NAJAF, Iraq (Reuters) – Iraqi Shi’ite cleric Moqtada al-Sadr ordered his Mehdi Army Monday to launch a broad new offensive against U.S.-led occupying forces following a U.S. crackdown on his strongholds in Baghdad and across the south.
The U.S. military claimed new successes in campaigns against Sadr’s forces and minority Sunni Muslim insurgents.
Sadr’s chief aide told Reuters at his main base in the holy city of Najaf that a new phase had begun in a month-long insurgency across Shi’ite southern Iraq.
“We have now entered a second phase of resistance,” he said. But U.S. commanders, helped by rival Shi’ite leaders, sound increasingly confident of containing the Mehdi Army.
Tanks flattened Sadr’s office in Baghdad’s Sadr City district overnight and U.S. spokesman Brigadier General Mark Kimmitt made a hard-to-verify claim that troops killed 35 fighters in the sprawling Shi’ite slum.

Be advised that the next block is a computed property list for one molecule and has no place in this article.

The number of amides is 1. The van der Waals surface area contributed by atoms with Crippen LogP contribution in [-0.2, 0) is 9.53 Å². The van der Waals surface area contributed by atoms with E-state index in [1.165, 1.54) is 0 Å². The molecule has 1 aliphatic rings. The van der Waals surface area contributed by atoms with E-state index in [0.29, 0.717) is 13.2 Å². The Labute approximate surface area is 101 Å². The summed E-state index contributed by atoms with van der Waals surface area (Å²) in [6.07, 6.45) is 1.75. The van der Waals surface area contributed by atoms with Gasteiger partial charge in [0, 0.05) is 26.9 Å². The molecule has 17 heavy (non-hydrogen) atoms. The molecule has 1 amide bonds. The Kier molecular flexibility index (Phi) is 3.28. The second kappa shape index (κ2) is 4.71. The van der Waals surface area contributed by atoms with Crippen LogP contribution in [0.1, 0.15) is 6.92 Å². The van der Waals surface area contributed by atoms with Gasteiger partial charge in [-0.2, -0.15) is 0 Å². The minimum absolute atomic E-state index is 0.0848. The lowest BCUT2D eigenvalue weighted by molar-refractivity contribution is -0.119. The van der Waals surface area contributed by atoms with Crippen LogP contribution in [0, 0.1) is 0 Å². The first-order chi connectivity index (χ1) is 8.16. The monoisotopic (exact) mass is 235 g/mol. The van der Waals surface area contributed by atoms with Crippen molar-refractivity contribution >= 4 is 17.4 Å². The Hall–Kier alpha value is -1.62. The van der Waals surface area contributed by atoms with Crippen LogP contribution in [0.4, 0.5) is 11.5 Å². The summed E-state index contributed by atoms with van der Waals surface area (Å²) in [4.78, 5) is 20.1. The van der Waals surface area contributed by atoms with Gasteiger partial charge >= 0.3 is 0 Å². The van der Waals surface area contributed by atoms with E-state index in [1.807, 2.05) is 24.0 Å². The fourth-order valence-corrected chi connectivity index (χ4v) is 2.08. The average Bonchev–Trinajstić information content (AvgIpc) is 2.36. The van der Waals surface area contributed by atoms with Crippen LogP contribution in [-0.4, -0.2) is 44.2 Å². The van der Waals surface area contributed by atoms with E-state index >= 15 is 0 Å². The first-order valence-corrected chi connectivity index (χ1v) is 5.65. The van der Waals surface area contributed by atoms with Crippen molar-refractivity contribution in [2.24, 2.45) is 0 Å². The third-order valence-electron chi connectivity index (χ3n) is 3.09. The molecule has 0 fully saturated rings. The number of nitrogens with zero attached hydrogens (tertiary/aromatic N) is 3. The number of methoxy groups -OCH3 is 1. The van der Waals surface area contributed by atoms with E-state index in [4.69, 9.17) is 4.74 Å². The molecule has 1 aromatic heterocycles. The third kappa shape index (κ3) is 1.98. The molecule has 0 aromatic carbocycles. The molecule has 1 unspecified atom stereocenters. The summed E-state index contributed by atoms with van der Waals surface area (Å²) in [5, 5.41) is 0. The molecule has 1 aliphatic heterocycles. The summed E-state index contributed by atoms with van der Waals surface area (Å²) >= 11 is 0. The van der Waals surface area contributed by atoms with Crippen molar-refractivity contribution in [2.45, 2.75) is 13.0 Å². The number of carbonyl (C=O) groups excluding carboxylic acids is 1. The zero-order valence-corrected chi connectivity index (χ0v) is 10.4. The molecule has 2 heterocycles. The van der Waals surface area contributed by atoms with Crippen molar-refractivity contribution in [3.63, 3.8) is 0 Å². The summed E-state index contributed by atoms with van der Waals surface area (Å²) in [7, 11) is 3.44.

U.S. forces, spurred on by mounting irritation with Sadr among Shi’ite elders, have also squeezed the outskirts of Najaf.
With British forces around Basra, they have been taking back key positions such as police stations in a string of towns across Shi’ite southern Iraq. An armored U.S. column rolled again into the center of the holy city of Kerbala Monday.
Hoon said the situation remained tense around Basra and Amara and further violence was likely in the coming days.
“Our policy now is to extend the state of resistance and to move it to all of Iraq because of the occupiers’ military escalation and crossing of all red lines in the holy cities of Kerbala and Najaf,” Sadr lieutenant Qais al-Khazali said.
The U.S. commander in the Middle East, General John Abizaid, said his troops were doing their best to avoid inflaming religious passions by intruding on sacred ground.
But he said: “We will be patient, but our patience won’t last forever. There is a limit to our patience with Sadr.”